|Novel Selection for Unit 2
Take a journey of your own as you explore narratives promoting the theme of identity for Unit 2. All students (honors and regular credit) will select ONE of the following ten novels for your Independent Reading Selection. You will need to obtain a copy of this book for your reading. Four of the ten books have a free online version available and are listed below). Included below is a synopsis of each book and you may view Lesson 2.00 for a more detailed summary and book trailer to help in your decision in which narrative to explore. By Lesson 2.05, you should be finished with the reading of your novel. Be sure to make your selection with the guidance of your parent or guardian. If you have any questions, please reach out to your instructor.
1. Of Beetles and Angels: A Boy’s Remarkable Journey from a Refugee Camp to Harvard by Mawi Asgedom
Synopsis: Civil war forced Mawi Asgedom’s family to flee their home in Ethiopia. They sought shelter in a refugee camp before being sponsored to come to the United States. Life in the United States was quite different from anything Mawi had ever experienced.
Disclaimer: This memoir recounts one boy's journey to overcome the hardships of civil war, racial prejudice, and financial difficulty.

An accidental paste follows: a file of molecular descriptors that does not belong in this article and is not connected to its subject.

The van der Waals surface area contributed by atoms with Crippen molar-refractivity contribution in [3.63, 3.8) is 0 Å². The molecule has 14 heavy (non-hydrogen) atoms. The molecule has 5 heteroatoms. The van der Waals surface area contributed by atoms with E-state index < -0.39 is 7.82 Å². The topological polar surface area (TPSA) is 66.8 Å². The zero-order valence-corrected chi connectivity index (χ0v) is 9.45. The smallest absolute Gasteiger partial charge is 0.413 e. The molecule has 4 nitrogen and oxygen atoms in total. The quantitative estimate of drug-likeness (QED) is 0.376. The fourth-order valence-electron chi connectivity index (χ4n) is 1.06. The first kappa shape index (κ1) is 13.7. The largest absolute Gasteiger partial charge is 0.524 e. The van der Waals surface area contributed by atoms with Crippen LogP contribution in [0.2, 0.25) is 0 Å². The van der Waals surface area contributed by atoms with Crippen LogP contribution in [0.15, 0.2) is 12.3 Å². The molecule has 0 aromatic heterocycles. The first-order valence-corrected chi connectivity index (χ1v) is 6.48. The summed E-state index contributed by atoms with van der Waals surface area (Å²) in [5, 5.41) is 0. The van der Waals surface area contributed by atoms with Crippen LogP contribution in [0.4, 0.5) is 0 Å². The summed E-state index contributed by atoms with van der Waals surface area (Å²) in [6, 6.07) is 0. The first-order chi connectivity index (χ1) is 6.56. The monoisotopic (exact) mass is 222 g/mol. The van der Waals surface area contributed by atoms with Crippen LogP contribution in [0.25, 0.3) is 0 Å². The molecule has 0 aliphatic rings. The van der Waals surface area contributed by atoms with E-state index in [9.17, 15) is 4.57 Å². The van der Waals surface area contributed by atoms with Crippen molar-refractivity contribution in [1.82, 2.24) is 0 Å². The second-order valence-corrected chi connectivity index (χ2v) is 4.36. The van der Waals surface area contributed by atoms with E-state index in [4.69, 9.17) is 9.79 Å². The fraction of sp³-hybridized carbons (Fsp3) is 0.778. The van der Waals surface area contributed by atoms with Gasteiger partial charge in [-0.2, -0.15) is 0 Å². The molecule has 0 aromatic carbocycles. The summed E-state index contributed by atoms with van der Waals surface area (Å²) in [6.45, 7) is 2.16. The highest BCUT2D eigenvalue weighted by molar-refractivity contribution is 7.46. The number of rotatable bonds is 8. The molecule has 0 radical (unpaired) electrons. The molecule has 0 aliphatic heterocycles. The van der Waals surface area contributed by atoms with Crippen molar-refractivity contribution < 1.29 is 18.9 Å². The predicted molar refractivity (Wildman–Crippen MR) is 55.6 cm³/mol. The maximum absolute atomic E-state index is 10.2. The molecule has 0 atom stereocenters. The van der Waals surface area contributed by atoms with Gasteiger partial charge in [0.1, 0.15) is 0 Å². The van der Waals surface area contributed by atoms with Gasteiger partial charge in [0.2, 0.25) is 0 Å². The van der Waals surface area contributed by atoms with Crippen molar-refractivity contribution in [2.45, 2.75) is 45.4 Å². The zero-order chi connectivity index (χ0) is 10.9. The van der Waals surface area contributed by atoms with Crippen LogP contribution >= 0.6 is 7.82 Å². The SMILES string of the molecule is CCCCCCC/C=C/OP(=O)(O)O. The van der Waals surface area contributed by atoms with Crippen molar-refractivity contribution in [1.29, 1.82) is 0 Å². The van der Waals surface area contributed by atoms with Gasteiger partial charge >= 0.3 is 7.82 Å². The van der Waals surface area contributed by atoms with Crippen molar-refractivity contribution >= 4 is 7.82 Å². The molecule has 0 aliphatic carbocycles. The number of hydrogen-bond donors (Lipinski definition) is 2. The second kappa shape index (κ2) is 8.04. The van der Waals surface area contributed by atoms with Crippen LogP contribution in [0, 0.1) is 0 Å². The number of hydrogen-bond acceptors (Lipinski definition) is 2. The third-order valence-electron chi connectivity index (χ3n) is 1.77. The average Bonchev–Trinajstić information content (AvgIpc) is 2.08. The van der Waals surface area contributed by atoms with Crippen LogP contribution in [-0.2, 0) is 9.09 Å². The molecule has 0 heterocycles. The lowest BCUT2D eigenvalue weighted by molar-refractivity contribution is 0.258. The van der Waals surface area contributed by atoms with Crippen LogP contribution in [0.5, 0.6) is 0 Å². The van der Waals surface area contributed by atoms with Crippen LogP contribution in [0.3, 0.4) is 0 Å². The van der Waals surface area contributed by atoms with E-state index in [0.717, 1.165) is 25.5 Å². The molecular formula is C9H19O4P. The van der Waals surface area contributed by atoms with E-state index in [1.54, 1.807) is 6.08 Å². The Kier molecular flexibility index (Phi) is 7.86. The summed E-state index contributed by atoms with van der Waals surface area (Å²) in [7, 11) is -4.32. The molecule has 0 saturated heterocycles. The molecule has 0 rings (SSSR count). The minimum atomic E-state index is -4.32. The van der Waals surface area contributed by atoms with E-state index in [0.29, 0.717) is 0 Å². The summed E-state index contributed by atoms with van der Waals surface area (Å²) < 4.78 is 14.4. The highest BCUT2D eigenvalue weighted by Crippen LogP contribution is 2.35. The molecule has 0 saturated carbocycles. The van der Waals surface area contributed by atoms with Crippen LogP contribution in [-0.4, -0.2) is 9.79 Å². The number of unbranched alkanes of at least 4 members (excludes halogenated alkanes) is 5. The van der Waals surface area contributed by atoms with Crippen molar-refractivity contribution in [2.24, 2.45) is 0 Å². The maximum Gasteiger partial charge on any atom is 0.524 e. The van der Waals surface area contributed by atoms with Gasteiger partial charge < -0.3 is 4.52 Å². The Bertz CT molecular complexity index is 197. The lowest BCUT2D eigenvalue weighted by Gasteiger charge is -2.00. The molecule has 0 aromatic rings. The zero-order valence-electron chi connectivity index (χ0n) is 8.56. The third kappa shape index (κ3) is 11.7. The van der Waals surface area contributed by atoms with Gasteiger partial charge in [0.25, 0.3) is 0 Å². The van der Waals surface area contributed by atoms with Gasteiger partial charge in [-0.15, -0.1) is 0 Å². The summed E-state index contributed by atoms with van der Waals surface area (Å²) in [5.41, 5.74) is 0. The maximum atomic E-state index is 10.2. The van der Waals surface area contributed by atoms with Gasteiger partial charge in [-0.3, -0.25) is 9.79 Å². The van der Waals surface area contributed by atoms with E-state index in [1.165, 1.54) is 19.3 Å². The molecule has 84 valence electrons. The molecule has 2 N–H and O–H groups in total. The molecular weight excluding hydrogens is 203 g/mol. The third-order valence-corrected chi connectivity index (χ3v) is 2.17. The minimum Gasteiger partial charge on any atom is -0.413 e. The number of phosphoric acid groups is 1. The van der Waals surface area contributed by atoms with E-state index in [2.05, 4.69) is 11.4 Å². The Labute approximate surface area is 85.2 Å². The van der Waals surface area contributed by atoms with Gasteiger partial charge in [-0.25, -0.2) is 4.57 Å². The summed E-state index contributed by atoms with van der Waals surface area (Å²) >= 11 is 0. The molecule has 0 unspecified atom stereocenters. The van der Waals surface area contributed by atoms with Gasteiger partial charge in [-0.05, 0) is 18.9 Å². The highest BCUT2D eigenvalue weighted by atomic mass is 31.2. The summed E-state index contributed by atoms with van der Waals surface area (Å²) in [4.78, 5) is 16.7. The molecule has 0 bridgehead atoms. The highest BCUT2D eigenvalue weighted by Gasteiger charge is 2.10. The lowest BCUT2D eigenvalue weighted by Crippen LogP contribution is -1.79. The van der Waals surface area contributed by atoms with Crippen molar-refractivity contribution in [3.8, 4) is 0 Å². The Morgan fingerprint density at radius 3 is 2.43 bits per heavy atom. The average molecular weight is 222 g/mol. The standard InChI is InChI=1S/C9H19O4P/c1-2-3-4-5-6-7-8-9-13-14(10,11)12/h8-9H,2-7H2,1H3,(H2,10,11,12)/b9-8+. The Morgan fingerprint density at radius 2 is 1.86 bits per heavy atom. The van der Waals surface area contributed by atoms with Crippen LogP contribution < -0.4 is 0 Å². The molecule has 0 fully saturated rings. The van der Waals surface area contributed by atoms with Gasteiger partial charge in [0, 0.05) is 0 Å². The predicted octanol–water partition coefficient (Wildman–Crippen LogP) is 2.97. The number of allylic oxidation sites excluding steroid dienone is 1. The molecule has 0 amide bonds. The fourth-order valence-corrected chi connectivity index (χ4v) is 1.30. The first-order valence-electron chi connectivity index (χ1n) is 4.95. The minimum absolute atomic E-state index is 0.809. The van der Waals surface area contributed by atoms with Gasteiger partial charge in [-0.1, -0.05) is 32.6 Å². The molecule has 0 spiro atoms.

2. The Red Umbrella by Christina Gonzalez
Synopsis: Lucia lives in a comfortable life with her mother, father, and younger brother near the ocean in a peaceful Cuban town until the ripple effects of the Communist Revolution take it all away. The people, places, and things she loves are all changed until she has nothing of her comfortable life left. In an attempt to give them a better life away from the oppression of Castro’s government, Lucia’s parents send her and her little brother to an uncertain fate in America.
Disclaimer: This book alludes to incidents of violence committed by revolutionary soldiers.
3. Tuesdays with Morrie by Mitch Albom
Synopsis: After graduating from college, Mitch gets wrapped up in his work and loses touch with his favorite professor and mentor, Morrie Schwartz. Then, one night he sees an interview with Morrie on “Nightline” and learns that his old friend is suffering from ALS (Amyotrophic Lateral Sclerosis). Mitch begins visiting Morrie every Tuesday and through their conversations he discovers what is truly important in life.
Disclaimer: This book deals with life, death, and grief as Morrie's condition deteriorates.
4. I Am Nujood, Age 10 and Divorced by Nujood Ali and Delphine Minoui
Synopsis: When she was very young, Nujood’s peaceful life in the countryside of Yemen was disrupted when her family moved to the busy city of Sanaa. Although life in the city was hard, Nujood found comfort in her family until the day she learned her father had arranged for her to marry a man three times her age.
Disclaimer: This memoir includes Nujood's recollections of the abuse she suffered at the hands of her husband and his family.
Read online at: http://www.onread.com/fbreader/191636/